By the students, for the students of Central Washington University

The Observer

By the students, for the students of Central Washington University

The Observer

By the students, for the students of Central Washington University

The Observer

New middle school is center of attention


Students may have seen the posters and signs around town, advocating for the upcoming bond for the district to construct a new middle school.

The ballots for the bond will go out this week, and the vote is April 23.

The proposed new building would be located on the Ellensburg High School campus, off of Third Avenue.

Professor James Pappas, who served on the Strategic Planning Facilities Committee, said he thinks the bond has a good chance of passing.

The bond has ran three times before, previously recieving 55 percent in favor, but still fell short of the 60 percent necessary to pass.

Pappas believes the main reason behind the bond failing was a lack of information made available to the voting public.

This time, the citizens’ committee to promote the new middle school has spent more time informing voters and talking to members of the community, and are hoping to gain more support for the bond.

“We’ve talked to university students this time, we’ve talked to every parent group, we’ve talked to the Chamber of Commerce, 4H Clubs, business economic development… the Democratic party, the Republican party, the Generation’s Young Businessmen, the Rodeo Coronation Committee, all the elements of this town,”  Pappas said.

Despite some anticipated aid from the state, construction of the new middle school will result in higher property taxes in order to pay off the bond.

Pappas noted that this could make the bond difficult to promote, particulary to the agricultural parts of Ellensburg.

Such a tax hike would have a greater effect on landowners with more acreage.

However, the alternative to building a new middle school—renovating and modernizing Morgan Middle School—would not save the taxpayers or the district a significant amount of money.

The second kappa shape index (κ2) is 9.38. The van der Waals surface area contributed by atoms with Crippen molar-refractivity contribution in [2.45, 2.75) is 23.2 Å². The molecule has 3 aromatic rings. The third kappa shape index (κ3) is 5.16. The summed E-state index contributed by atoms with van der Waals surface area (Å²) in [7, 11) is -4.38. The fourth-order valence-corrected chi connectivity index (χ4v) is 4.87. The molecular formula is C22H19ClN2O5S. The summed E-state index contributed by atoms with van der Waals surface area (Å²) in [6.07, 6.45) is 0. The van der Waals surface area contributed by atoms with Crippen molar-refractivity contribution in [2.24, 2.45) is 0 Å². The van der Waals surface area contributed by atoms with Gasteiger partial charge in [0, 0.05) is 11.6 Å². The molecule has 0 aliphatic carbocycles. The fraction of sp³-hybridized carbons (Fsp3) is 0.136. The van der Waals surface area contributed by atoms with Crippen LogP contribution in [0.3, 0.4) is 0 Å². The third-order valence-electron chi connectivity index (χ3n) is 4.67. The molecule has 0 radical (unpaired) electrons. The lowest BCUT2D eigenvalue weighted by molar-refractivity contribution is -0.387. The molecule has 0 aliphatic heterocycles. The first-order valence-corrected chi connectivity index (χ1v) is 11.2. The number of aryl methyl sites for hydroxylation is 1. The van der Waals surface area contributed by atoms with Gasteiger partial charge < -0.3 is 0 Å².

According to the Strategic Planning Facilities Committee, the cost of remodel ing Morgan would be similar to the cost of building a new middle school.

For many students, this is an issue that may concern them in the future, if not now.

Although some students do not see the need for the bond, others consider it necessary.

Junior Mohanad Alhusseini said he considers the tax hike to be unnecessary.

“Why does the government need money to pay for a new school?” Alhusseini said.

Alhusseini dislikes how there is no other way to fund the project, and believes the government should have the money already, or should obtain it some   other way  for example, by cutting politician’s salaries.

Other students have expressed support for the idea.

Senior Alex Nunez, who attended Morgan Middle School for a brief time after moving to Ellensburg, said the building is showing its age.

The windows were warped, he remembers, and some of the men’s bathrooms were missing stall doors, causing him to sneak into the newer portion of the school to avoid using the problematic restrooms.

Nunez recalled a great deal of old and outdated architecture and furniture that would be difficult to salvage for modern use, as well as electrical problems.

He also remembered an electrical fire that occurred from an outdated computer monitor the school was using.

The bond decision rests with the citizens of the district, and the decision will be made in a few short weeks.

More to Discover